Desslock: Can you elaborate on the manner in which M&M VI will be playable in "real time" mode, as opposed to traditional "turn based" mode (which is also available)? Is the default the "real time" mode, which essentially can be stopped and played "turn by turn"?
JVC: The default is real time. Whenever you want, you can quickly hit the enter key and start turn based mode, which means that you don’t have to make combat decisions based on reflexes alone. Unless you are rather powerful, you won’t want to fight monsters in real time because you won’t have time to react to their attacks with anything but readied spells, bows, and swords.
Desslock: Can you elaborate on some of the changes you have made to the "skill based" character development systems?
JVC: Our character development system is, in my humble opinion, simple, yet elegant. Characters begin the game with a few skills appropriate to their class and a few development points to spend on them. To get one rank in a given skill costs the same number of development points as the rank you’re advancing to. For instance, increasing your skill in Swords from rank three to rank four costs four development points.
Skill ranks are used to make all sorts of calculations. Everything from the chance to hit with your sword to the damage you do with a fireball is covered. It is also possible to become an expert or a master in a given skill (independent of skill rank). Expert or Master status comes with additional abilities, such as being allowed to use a dagger in your left hand and a sword in your right, or repair magic armor, or expand the radius and duration of your fire spells.
Desslock: I understand that you hired an architect to help you design some of the layouts of the dungeons and certain other locations in the game – an outstanding idea, by the way. One of the worst aspects of some role-playing games is the manner in which dungeons and other locations are strewn together illogically (but of course that orc wants to live next to that gargoyle, next to the skeleton, next to the dragon, next to Richard Simmons, etc.), ruining the immersive nature of the gaming world, in my opinion. Can you elaborate on the contributions of your architect?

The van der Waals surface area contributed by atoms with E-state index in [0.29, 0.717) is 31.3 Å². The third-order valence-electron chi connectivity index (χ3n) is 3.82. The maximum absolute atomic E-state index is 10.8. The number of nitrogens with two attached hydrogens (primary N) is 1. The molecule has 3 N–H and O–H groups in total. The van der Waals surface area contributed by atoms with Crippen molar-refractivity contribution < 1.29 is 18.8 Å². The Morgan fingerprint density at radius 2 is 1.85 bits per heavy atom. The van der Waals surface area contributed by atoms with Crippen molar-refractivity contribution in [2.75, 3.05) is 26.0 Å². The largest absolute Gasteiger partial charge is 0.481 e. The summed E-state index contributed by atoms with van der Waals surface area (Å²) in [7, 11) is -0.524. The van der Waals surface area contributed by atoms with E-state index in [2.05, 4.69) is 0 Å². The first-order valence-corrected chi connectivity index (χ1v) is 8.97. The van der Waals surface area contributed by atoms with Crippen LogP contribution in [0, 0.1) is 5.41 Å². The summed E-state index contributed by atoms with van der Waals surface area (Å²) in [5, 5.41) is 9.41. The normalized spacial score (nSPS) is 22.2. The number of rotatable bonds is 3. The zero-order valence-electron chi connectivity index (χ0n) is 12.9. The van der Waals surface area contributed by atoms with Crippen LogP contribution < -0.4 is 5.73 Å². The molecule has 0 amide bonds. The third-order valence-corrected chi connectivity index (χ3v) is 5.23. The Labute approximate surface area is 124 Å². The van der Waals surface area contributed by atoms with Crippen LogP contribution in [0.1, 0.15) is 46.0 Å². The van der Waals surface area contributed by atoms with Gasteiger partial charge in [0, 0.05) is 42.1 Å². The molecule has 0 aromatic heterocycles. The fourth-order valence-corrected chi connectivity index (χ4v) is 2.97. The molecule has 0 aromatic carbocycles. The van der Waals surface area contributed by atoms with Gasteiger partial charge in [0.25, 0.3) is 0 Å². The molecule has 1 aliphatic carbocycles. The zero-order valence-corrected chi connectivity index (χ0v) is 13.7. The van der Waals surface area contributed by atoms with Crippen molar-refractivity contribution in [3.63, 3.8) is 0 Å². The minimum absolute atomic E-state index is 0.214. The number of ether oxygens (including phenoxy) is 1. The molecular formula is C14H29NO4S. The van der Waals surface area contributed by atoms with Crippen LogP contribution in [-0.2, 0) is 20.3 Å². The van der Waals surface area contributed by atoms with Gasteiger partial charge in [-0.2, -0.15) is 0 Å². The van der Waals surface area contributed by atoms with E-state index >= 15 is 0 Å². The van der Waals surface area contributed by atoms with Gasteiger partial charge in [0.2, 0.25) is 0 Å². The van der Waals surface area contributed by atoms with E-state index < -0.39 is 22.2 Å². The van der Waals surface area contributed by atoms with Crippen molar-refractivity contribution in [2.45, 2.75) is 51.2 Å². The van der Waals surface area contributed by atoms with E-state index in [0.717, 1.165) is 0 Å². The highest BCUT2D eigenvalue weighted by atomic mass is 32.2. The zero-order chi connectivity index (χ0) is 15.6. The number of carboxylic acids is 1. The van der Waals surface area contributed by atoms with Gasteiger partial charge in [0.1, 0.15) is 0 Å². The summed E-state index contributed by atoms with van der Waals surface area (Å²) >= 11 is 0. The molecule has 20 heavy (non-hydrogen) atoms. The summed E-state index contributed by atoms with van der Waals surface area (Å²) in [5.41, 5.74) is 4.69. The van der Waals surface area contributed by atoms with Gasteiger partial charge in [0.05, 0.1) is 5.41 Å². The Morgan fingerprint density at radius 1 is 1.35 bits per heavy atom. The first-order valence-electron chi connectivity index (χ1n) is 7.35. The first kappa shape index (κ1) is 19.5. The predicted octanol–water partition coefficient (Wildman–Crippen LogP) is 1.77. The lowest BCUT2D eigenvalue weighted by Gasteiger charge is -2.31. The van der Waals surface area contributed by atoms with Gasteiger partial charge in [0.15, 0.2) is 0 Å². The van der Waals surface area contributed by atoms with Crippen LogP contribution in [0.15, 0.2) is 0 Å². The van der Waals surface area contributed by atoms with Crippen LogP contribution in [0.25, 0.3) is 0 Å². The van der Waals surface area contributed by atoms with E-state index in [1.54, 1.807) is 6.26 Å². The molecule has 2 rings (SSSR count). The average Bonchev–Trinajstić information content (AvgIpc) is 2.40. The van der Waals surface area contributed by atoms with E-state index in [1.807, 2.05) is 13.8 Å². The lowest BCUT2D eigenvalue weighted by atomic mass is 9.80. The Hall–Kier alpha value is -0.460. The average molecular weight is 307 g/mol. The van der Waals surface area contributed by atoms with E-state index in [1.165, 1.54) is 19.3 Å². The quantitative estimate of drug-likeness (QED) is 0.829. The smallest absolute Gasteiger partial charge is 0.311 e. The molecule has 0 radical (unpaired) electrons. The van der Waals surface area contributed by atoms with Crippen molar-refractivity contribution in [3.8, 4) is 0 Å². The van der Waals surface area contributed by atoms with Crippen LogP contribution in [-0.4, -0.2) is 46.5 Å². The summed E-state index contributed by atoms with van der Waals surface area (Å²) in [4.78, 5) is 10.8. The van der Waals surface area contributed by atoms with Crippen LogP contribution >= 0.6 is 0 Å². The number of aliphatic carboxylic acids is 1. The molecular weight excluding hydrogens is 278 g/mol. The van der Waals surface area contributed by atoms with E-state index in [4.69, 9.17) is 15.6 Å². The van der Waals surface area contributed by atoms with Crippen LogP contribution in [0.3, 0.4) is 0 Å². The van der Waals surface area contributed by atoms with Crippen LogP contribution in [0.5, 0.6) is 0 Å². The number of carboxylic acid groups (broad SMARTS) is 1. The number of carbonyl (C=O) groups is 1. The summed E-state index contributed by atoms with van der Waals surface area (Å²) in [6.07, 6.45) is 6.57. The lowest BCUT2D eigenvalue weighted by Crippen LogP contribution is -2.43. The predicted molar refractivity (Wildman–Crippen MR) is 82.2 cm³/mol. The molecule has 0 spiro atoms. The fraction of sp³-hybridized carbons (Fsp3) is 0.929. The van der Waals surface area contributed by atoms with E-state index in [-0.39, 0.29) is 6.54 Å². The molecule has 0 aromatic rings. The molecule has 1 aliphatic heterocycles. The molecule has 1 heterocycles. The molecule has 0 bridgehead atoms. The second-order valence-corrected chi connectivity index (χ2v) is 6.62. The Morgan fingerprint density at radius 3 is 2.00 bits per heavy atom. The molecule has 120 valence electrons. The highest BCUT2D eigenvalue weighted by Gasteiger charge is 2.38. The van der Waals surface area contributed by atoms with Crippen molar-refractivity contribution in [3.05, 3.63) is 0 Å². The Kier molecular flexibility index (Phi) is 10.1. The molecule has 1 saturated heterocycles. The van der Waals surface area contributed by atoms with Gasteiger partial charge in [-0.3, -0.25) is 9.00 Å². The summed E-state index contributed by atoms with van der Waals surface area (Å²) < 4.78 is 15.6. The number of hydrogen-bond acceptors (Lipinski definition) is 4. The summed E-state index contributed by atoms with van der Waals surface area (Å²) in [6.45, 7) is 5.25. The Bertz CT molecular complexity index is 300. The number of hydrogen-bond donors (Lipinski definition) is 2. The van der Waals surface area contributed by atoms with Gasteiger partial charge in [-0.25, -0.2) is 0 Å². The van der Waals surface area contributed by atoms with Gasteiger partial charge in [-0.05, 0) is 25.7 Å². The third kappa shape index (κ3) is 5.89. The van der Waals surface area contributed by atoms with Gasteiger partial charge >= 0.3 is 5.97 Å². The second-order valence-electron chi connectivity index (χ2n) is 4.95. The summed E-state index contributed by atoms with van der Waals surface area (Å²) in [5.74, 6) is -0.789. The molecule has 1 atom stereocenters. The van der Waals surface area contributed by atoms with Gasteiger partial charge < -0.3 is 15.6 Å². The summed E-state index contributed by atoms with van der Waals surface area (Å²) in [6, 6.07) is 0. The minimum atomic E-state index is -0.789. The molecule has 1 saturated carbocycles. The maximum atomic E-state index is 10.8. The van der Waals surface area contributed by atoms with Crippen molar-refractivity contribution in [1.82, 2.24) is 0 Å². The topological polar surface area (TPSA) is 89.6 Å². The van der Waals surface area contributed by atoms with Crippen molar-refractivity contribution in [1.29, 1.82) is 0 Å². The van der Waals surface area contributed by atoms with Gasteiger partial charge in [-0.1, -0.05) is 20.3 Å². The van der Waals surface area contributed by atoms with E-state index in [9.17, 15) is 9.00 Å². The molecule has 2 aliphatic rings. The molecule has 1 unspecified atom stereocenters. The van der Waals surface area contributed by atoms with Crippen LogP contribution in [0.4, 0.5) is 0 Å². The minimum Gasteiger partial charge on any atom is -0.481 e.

JVC: One of the primary level designers has a background in architecture. And, we hired two graphic design specialists with lots of CAD experience, and they’ve helped quite a bit with getting the look of the dungeons and towers up to snuff. We’ve had a lot of experience designing dungeon levels, so rest assured that we won’t be putting the dragons next to the Richard Simmons’.
Desslock: How many different enemy or monster types do you anticipate including in the game?
JVC: There are a total of more than 180 types of monsters. This does not include different kinds of "human monsters" that you’ll run into, such as bandits, bounty hunters, and other kinds of miscreants.
Desslock: How many spells do you anticipate including in the game? What changes have you made to the spell system since the Xeen series?